January 14, 2014

long distance learning

The student walks into the studio as though visiting the doctor; wanting the pill that will make things right and bring them back to vocal health, even make them famous overnight. You think I jest? I do not. I see that look in their eyes from time to time, and it always gives me pause. What this kind of student doesn't know, and doesn't want to hear, is that learning to sing takes time—more time than they are willing to give to the art form.

If you can get them to stay, to work on their voice (which amounts to working on the Self—which you are smart never to articulate out loud), they experience the change they desire, but it comes when they aren't looking, over the span of weeks and months, which is exactly how language is learned. The Old School maintained that it took at least 3 years to learn to sing, a ball-park figure which experience has confirmed. Of course, no one wants to hear this in our "I must have it now" world. Click and drag, and the world is ours, at least on the computer screen. The world of singing operates differently.

I've been working with a young man for about two and a half years now, and hadn't seen him over the holidays, and during his lesson today, he mentioned that he'd been practicing as I had taught him, in ten minute intervals 4-5 times a day, a stratagem that has served him well with sustained and steady progress—progress that is evidenced in observable gains that haven't melted in the face of challenges. That's the thing, really. The brain doesn't care what you know, or think you know. The stacks of facts you've acquired along the way can't do you much good if they aren't of practical use. Neither are the gadgets that are becoming popular in the voice studio. (Do we need mechanical aids in order to speak? Then why is it that we think we need them in order to sing?) The brain only responds to what you do, over and over again, ad nauseam. It's really that simple, though this is hard for many to accept. The trick is to know what to practice, and how to practice it. For that, one needs specific, tailor-made instruction.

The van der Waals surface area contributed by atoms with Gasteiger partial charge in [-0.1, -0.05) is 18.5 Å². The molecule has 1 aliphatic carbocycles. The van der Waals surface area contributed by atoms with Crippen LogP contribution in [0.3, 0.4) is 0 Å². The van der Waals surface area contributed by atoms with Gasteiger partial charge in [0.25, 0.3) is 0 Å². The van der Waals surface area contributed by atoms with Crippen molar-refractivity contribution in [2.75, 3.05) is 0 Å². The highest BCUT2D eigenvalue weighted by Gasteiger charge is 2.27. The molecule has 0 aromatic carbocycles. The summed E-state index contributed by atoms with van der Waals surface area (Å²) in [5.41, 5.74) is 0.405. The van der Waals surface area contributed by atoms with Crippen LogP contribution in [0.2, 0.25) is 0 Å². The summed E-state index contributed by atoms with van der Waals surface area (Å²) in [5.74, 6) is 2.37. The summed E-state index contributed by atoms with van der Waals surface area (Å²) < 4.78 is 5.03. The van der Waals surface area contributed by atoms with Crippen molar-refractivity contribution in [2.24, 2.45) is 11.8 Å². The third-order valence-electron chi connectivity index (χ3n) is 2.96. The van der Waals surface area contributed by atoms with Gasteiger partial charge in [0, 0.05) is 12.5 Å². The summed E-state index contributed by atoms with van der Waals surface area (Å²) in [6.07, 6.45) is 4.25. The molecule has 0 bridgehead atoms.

Singers who seem to have had the goods from the get-go don't appear out of nowhere. Their development has only been out of sight, gestating from a young age. Some call it talent. I call it great listening, which bides its time until it meets a catalyst, often in the form of another artist or an aesthetic event.  Then the training begins, and involves more long distance learning, spanning umpteen musical environments and disciplines. 

Want to be a singer? Learn an instrument. Lean to read music. Learn foreign languages. Inculcate everything your eyes see and your ears hear. It's only then that you can sing your Self.  

4 comments:

  1. Very true. I have recently taken to telling my students that learning to sing is a little bit like learning yoga — you can't compete to "out-sing" someone else, just as you can't force yourself stretch further than your neighbor in class — it's about finding that place were it works for you, and learning to be aware of what your body is doing. In my lessons there is a bit of that "working on the Self", and you are right that it can't be called that out loud — at the same time, I came up through the system hearing perhaps too much from singer colleagues who were trying this and that self-awareness thing/class/guru. Maybe searching for the thing that would transform them.
    I don't hear about these things in Austria, it may be an American thing. My European colleagues learned in the Hochschule to sing, learned languages, repertoire (song literature, opera and oratorio arias) and then began the rest of their training (acting, dance, complete opera roles) near the end of their studies, or even with their first theater job. Maybe the general philosophy or sense of competition is different.
    -— Marcellina

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  2. Thank you for your wonderful comment, Marcellina. Your yoga analogy is perfect. It really is like that: you can't do-out your neighbor in the slightest in class.

    This working on the "Self" is a curious matter. It happens as a matter of course as one's training proceeds, even if little understood, taking place alongside one's musical studies, as your note. However, I don't think it is a substitute for one's studies. That doesn't make the process of becoming a singer go faster either!

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  3. I find it amazing how your posts seem echoing what I was thinking (or saying, like in this instance) about a day or 2 two before. Always resonating at the same time. ...Anyway, very true!

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    1. Thank you for your comment, Yuri, which reminds me of the phrase: "Birds of a feather."

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